There's also the fact that the story requires the reader to accept a pretty uncharitable view of Twilight--and of several other ponies, for that matter--in order for it to make sense.  Those of you familiar with "Spike apologia," as I alluded to in the Before Reading bit, may already be picturing the kind of thing I'm talking about: things like an assertion that Spike barely knows Twilight's family outside of Shining Armour, while Cadence was welcomed into the family with open arms and made to feel a Sparkle in a way Spike never was (never mind that Twi didn't find out Cadence would be joining the family at all until literally the day before the wedding...), or suggesting that getting a kid out of the house for a few minutes by sending them out on an errand is somehow not a chore, but "servant's work."  To be fair to the story, it never explicitly states that these things are true; Luna asserts them from the position of "a thousand years ago, that's just how these things were done," and Twilight comes to see the connections too.  A perfectly valid interpretation of the story is that Luna's so trapped in a to-modern-eyes horrific mode of thought that she's literally incapable of understanding healthy relationships that aren't based on power differentials, and that Twilight is being justifiably paranoid about whether she's raising Spike right.  That alone elevates this story above a lot of stories that take a similar approach to Spike's treatment; it makes its case entirely in-character, and leaves interpretation to the reader.

It doesn't hurt that there's a rather sweet ending to it, and one that feels complete while being open-ended enough not to feel like a message mallet has been applied to the reader's forehead.  The dialogue delivery may be heavy-handed, but the narrative takes a refreshingly light touch.

Star rating:

This runs into the same rating issue I occasionally find with the narrower-appeal set of shipfics: I think there's a not-insignificant audience that will really enjoy this, but that a lot of readers outside of that audience won't care for it.  So if this is the kind of fic that hits your interest, feel free to shade this up a bit, while if it doesn't, probably mentally knock it down a star or so.  As for what those interests are...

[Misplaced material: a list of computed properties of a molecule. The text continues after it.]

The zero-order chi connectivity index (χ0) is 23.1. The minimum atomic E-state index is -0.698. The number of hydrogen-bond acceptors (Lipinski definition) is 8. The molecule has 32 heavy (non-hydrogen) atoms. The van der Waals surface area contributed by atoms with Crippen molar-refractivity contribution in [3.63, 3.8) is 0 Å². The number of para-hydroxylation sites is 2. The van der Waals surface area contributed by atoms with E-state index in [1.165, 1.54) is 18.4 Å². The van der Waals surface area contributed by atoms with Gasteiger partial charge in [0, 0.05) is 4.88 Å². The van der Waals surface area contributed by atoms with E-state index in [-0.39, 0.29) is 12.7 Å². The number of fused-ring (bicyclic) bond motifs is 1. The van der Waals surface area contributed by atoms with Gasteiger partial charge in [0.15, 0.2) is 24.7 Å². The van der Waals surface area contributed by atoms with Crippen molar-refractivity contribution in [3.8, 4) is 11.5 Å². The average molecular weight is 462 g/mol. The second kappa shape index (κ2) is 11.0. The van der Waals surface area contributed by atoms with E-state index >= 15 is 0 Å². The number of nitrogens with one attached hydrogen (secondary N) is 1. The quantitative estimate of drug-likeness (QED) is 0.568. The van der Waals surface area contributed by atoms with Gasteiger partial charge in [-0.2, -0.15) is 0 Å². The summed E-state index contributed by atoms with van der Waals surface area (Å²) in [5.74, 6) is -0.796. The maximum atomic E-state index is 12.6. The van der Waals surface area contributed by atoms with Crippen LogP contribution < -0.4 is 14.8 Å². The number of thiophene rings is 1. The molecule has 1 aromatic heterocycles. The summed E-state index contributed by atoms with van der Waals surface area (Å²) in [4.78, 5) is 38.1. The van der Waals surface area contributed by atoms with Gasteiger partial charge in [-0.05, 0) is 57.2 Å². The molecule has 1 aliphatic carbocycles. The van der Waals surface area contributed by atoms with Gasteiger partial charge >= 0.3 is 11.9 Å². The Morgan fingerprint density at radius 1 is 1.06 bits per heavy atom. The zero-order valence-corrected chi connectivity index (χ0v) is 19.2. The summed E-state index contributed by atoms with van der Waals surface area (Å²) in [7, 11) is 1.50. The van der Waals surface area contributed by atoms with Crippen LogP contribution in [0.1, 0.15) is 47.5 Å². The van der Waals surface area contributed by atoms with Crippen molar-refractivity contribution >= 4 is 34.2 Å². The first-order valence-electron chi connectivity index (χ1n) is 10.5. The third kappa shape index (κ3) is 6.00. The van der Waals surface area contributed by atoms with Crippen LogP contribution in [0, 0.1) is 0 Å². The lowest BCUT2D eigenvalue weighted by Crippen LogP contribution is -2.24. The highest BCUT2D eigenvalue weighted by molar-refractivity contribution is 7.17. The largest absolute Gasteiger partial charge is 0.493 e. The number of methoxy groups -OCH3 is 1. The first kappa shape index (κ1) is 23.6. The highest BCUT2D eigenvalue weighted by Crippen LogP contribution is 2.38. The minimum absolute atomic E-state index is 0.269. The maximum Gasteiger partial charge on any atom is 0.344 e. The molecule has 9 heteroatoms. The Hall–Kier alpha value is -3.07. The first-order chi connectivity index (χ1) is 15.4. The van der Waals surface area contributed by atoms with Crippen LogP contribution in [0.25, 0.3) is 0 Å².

Recommendation:  If your reaction to "Twilight realizes just how terribly she treats Spike" is essentially positive (vindication, vindictiveness, etc.), then this would be a great story for you; it doesn't only hit that note, but does it in a way that doesn't patently insult the reader's intelligence!  If you find that premise a tough pill to swallow, though, this isn't for you--all you'll find is dialogue non-sequiturs to get to "the point" and shallow justifications left substantially unchallenged.  Although, even within that crowd, readers who enjoy culture clash (and, again, can handle the dialogue) might want to give this a chance; Luna does an unusually good job representing a Roman-era approach to "enlightened" human (pony) ownership.

Next time: The White Mare, by Warren Hutch

1 comment:

  1. Oh, nice. The next story is an old favorite of mine. I always felt disappointed the author never did much else with the concept, it was very intriguing.